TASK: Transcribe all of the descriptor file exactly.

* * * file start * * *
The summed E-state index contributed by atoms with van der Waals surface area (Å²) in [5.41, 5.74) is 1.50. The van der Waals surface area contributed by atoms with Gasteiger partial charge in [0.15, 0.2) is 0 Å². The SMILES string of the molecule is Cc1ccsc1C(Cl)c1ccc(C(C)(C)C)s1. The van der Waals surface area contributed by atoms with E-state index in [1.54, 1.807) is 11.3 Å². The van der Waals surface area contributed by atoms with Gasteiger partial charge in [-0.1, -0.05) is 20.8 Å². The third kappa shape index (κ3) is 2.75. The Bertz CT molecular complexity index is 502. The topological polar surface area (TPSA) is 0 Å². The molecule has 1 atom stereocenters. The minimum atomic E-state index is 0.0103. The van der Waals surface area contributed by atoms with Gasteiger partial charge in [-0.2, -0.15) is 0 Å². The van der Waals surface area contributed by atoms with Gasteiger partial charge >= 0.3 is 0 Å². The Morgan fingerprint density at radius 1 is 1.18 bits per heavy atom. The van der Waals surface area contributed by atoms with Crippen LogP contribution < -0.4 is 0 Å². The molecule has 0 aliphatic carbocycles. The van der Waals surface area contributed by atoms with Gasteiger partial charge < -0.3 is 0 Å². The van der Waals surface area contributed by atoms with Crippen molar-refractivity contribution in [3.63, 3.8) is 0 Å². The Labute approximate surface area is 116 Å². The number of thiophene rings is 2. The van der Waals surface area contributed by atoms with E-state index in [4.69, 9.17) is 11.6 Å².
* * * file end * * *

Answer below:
The summed E-state index contributed by atoms with van der Waals surface area (Å²) in [5.41, 5.74) is 1.50. The van der Waals surface area contributed by atoms with Gasteiger partial charge in [0.15, 0.2) is 0 Å². The SMILES string of the molecule is Cc1ccsc1C(Cl)c1ccc(C(C)(C)C)s1. The van der Waals surface area contributed by atoms with E-state index in [1.54, 1.807) is 11.3 Å². The van der Waals surface area contributed by atoms with Gasteiger partial charge in [-0.1, -0.05) is 20.8 Å². The third kappa shape index (κ3) is 2.75. The Bertz CT molecular complexity index is 502. The topological polar surface area (TPSA) is 0 Å². The molecule has 1 atom stereocenters. The minimum atomic E-state index is 0.0103. The van der Waals surface area contributed by atoms with Gasteiger partial charge in [-0.2, -0.15) is 0 Å². The van der Waals surface area contributed by atoms with Gasteiger partial charge >= 0.3 is 0 Å². The Morgan fingerprint density at radius 1 is 1.18 bits per heavy atom. The van der Waals surface area contributed by atoms with Crippen LogP contribution < -0.4 is 0 Å². The molecule has 0 aliphatic carbocycles. The van der Waals surface area contributed by atoms with Gasteiger partial charge < -0.3 is 0 Å². The van der Waals surface area contributed by atoms with Crippen molar-refractivity contribution in [3.63, 3.8) is 0 Å². The Labute approximate surface area is 116 Å². The number of thiophene rings is 2. The van der Waals surface area contributed by atoms with E-state index in [4.69, 9.17) is 11.6 Å².